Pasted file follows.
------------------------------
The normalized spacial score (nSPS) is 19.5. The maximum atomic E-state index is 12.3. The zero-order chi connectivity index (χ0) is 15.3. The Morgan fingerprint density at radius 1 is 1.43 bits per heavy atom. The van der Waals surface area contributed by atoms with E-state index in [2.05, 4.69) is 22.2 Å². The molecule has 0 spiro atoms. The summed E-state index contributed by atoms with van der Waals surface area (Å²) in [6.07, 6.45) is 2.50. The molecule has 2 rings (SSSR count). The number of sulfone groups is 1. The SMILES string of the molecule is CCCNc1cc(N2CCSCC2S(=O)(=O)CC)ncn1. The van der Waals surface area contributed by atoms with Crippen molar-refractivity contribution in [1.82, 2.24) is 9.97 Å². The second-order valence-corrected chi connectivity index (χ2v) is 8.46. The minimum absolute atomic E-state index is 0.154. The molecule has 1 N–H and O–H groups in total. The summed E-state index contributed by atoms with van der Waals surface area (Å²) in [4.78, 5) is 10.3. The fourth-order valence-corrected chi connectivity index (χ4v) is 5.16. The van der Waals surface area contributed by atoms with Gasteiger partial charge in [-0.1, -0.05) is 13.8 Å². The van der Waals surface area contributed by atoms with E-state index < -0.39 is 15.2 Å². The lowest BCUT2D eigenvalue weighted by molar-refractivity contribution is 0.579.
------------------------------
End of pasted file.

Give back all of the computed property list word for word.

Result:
The normalized spacial score (nSPS) is 19.5. The maximum atomic E-state index is 12.3. The zero-order chi connectivity index (χ0) is 15.3. The Morgan fingerprint density at radius 1 is 1.43 bits per heavy atom. The van der Waals surface area contributed by atoms with E-state index in [2.05, 4.69) is 22.2 Å². The molecule has 0 spiro atoms. The summed E-state index contributed by atoms with van der Waals surface area (Å²) in [6.07, 6.45) is 2.50. The molecule has 2 rings (SSSR count). The number of sulfone groups is 1. The SMILES string of the molecule is CCCNc1cc(N2CCSCC2S(=O)(=O)CC)ncn1. The van der Waals surface area contributed by atoms with Crippen molar-refractivity contribution in [1.82, 2.24) is 9.97 Å². The second-order valence-corrected chi connectivity index (χ2v) is 8.46. The minimum absolute atomic E-state index is 0.154. The molecule has 1 N–H and O–H groups in total. The summed E-state index contributed by atoms with van der Waals surface area (Å²) in [4.78, 5) is 10.3. The fourth-order valence-corrected chi connectivity index (χ4v) is 5.16. The van der Waals surface area contributed by atoms with Gasteiger partial charge in [-0.1, -0.05) is 13.8 Å². The van der Waals surface area contributed by atoms with E-state index < -0.39 is 15.2 Å². The lowest BCUT2D eigenvalue weighted by molar-refractivity contribution is 0.579.